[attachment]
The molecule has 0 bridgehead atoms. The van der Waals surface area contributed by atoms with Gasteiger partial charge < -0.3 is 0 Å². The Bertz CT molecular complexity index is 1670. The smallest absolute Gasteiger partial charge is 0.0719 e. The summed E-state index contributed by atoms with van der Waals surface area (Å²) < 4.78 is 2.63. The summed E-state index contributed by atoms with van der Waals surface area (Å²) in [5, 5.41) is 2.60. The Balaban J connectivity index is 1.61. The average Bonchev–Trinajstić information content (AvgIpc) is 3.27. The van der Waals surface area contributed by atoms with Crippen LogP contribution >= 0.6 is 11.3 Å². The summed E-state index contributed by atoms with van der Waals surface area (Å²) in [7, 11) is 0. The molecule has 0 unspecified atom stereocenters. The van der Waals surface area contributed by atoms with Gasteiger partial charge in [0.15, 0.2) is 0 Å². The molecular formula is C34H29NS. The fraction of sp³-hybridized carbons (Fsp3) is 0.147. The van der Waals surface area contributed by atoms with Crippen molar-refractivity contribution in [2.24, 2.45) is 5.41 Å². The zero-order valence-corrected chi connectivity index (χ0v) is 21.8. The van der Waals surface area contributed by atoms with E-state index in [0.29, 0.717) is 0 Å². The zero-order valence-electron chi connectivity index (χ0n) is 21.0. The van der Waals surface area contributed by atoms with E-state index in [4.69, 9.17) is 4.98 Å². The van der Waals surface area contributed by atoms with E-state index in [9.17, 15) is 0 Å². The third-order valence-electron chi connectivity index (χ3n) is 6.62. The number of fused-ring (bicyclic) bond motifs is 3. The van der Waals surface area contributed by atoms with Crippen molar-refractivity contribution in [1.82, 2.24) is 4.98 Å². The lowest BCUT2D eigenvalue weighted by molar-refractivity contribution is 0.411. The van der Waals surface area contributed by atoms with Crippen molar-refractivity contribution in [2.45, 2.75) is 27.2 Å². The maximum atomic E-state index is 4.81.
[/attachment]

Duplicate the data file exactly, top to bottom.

The molecule has 0 bridgehead atoms. The van der Waals surface area contributed by atoms with Gasteiger partial charge < -0.3 is 0 Å². The Bertz CT molecular complexity index is 1670. The smallest absolute Gasteiger partial charge is 0.0719 e. The summed E-state index contributed by atoms with van der Waals surface area (Å²) < 4.78 is 2.63. The summed E-state index contributed by atoms with van der Waals surface area (Å²) in [5, 5.41) is 2.60. The Balaban J connectivity index is 1.61. The average Bonchev–Trinajstić information content (AvgIpc) is 3.27. The van der Waals surface area contributed by atoms with Crippen LogP contribution >= 0.6 is 11.3 Å². The summed E-state index contributed by atoms with van der Waals surface area (Å²) in [7, 11) is 0. The molecule has 0 unspecified atom stereocenters. The van der Waals surface area contributed by atoms with Gasteiger partial charge in [0.15, 0.2) is 0 Å². The molecular formula is C34H29NS. The fraction of sp³-hybridized carbons (Fsp3) is 0.147. The van der Waals surface area contributed by atoms with Crippen molar-refractivity contribution in [2.24, 2.45) is 5.41 Å². The zero-order valence-corrected chi connectivity index (χ0v) is 21.8. The van der Waals surface area contributed by atoms with E-state index in [0.29, 0.717) is 0 Å². The zero-order valence-electron chi connectivity index (χ0n) is 21.0. The van der Waals surface area contributed by atoms with E-state index in [4.69, 9.17) is 4.98 Å². The van der Waals surface area contributed by atoms with E-state index in [9.17, 15) is 0 Å². The third-order valence-electron chi connectivity index (χ3n) is 6.62. The number of fused-ring (bicyclic) bond motifs is 3. The van der Waals surface area contributed by atoms with Crippen molar-refractivity contribution in [1.82, 2.24) is 4.98 Å². The lowest BCUT2D eigenvalue weighted by molar-refractivity contribution is 0.411. The van der Waals surface area contributed by atoms with Crippen molar-refractivity contribution in [2.45, 2.75) is 27.2 Å². The maximum atomic E-state index is 4.81.